• Employers should provide suitable information and instruction on the correct use of PPE where this is appropriate. Providing training on how to wear safety glasses may not be appropriate, but would be required for specialist breathing gear used for a confined space entry or the correct use of a chemical hazard suit. Once again, the risk assessment process should identify the appropriate mitigations depending on workplace risk.
  • Employers must take care that any chosen PPE fits the user and special care is required where medical conditions may be present for PPE users, especially for respiratory protective equipment.
  • One type of PPE may not suit all users – examples include providing both ear muffs and ear plugs to protect against workplace noise.
  • Employers must pay for the cost of PPE for their employees, although they may charge is the user if self-employed.
  • Purchase PPE from a reputable supplier and use a recognised brand name manufacturer – All PPE must be marked with the CE mark as this is a legal requirement under the European Union (Personal Protective Equipment) Regulations, 2018.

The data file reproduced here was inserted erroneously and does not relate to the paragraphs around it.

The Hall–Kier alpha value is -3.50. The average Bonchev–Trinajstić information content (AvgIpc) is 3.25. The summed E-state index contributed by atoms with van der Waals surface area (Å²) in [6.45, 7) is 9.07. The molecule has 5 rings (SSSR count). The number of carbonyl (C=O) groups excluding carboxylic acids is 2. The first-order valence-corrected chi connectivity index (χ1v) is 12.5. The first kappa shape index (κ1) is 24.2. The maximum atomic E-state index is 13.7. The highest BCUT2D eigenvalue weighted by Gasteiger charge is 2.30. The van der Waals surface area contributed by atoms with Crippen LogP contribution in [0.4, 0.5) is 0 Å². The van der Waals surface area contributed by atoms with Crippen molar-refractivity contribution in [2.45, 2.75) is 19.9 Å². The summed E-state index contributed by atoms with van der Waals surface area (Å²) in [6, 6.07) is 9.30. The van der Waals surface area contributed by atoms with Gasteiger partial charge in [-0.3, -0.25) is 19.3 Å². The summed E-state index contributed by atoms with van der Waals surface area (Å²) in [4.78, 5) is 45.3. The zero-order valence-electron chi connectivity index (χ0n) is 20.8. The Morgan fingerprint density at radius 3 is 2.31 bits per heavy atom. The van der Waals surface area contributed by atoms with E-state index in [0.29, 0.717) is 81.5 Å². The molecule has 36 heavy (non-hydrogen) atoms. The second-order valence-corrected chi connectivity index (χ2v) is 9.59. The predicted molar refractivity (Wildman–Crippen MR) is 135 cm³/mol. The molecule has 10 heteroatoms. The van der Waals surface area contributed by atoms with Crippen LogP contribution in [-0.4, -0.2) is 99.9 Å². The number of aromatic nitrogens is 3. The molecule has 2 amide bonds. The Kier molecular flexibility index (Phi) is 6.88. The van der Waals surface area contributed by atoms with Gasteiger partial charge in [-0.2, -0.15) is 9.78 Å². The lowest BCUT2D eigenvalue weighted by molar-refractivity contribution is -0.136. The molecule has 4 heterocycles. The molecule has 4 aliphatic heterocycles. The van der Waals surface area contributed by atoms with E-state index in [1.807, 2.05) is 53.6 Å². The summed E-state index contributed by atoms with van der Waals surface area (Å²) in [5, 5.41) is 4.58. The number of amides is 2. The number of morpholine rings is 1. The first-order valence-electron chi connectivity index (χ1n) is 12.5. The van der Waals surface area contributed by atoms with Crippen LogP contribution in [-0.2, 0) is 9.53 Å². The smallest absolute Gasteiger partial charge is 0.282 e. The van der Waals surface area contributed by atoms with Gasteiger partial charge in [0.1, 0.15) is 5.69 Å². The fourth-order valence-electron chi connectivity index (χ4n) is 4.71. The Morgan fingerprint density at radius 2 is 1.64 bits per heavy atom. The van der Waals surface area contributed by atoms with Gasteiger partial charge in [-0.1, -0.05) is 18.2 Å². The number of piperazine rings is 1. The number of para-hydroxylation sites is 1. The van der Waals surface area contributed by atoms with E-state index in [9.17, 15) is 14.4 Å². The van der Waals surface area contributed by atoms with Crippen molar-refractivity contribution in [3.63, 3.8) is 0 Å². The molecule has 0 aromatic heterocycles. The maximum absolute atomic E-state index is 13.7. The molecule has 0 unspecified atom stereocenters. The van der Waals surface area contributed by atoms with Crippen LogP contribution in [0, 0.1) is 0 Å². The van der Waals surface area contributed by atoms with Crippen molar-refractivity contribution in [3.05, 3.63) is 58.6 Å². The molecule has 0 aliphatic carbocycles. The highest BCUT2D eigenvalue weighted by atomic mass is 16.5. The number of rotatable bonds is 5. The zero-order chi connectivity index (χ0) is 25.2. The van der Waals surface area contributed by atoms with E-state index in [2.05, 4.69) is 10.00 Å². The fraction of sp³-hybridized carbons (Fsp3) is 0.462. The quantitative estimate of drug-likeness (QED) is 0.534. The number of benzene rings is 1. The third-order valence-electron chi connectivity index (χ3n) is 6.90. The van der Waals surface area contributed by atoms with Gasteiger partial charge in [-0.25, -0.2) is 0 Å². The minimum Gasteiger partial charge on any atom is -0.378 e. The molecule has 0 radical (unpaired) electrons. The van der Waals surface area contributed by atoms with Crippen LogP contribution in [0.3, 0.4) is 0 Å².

Employee considerations

Employees are required to comply with wearing PPE where it has been identified in the risk assessment process as a necessary control and employees should also report defects in PPE to management.


PPE it can be an effective and economic means to protect a user: it is generally designed, readily available and affordable but it does require systems in place for its effective management. On the downside, PPE is often seen as a means to give the illusion of protection against hazards because it is cheap and easily accessible. However, because it is a control of last resort there are many ways in which the incorrect use of PPE or the use of incorrect PPE can expose wearers to many different and potentially dangerous workplace hazards. The provision and use of PPE must be considered in the context of risk and be in compliance with regulations and industry guidance.